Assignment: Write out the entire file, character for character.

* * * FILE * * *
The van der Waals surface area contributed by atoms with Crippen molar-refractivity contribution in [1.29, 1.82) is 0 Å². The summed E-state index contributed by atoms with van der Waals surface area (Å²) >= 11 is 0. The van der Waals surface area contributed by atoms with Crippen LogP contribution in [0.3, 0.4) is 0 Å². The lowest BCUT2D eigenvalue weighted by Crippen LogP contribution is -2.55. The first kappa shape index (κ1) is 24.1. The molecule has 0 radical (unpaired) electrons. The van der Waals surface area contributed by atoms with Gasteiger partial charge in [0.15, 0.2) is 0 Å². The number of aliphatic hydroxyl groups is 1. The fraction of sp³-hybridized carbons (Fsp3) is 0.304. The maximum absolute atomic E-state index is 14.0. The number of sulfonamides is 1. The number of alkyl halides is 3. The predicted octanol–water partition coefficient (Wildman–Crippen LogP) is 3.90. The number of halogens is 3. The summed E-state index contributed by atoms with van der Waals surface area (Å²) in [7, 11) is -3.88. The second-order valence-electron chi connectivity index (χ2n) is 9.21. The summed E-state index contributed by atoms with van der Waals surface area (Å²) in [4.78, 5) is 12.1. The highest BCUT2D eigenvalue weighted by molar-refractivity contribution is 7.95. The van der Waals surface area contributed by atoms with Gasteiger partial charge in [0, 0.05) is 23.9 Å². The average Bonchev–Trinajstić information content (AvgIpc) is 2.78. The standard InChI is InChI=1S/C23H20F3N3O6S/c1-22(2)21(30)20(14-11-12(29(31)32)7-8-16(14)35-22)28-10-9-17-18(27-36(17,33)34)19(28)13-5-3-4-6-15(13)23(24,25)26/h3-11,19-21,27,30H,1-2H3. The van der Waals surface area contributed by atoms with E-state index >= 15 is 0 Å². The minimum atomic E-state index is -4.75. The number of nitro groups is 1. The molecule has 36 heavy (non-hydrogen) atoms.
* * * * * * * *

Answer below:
The van der Waals surface area contributed by atoms with Crippen molar-refractivity contribution in [1.29, 1.82) is 0 Å². The summed E-state index contributed by atoms with van der Waals surface area (Å²) >= 11 is 0. The van der Waals surface area contributed by atoms with Crippen LogP contribution in [0.3, 0.4) is 0 Å². The lowest BCUT2D eigenvalue weighted by Crippen LogP contribution is -2.55. The first kappa shape index (κ1) is 24.1. The molecule has 0 radical (unpaired) electrons. The van der Waals surface area contributed by atoms with Gasteiger partial charge in [0.15, 0.2) is 0 Å². The number of aliphatic hydroxyl groups is 1. The fraction of sp³-hybridized carbons (Fsp3) is 0.304. The maximum absolute atomic E-state index is 14.0. The number of sulfonamides is 1. The number of alkyl halides is 3. The predicted octanol–water partition coefficient (Wildman–Crippen LogP) is 3.90. The number of halogens is 3. The summed E-state index contributed by atoms with van der Waals surface area (Å²) in [7, 11) is -3.88. The second-order valence-electron chi connectivity index (χ2n) is 9.21. The summed E-state index contributed by atoms with van der Waals surface area (Å²) in [4.78, 5) is 12.1. The highest BCUT2D eigenvalue weighted by molar-refractivity contribution is 7.95. The van der Waals surface area contributed by atoms with Gasteiger partial charge in [0, 0.05) is 23.9 Å². The average Bonchev–Trinajstić information content (AvgIpc) is 2.78. The standard InChI is InChI=1S/C23H20F3N3O6S/c1-22(2)21(30)20(14-11-12(29(31)32)7-8-16(14)35-22)28-10-9-17-18(27-36(17,33)34)19(28)13-5-3-4-6-15(13)23(24,25)26/h3-11,19-21,27,30H,1-2H3. The van der Waals surface area contributed by atoms with E-state index >= 15 is 0 Å². The minimum atomic E-state index is -4.75. The number of nitro groups is 1. The molecule has 36 heavy (non-hydrogen) atoms.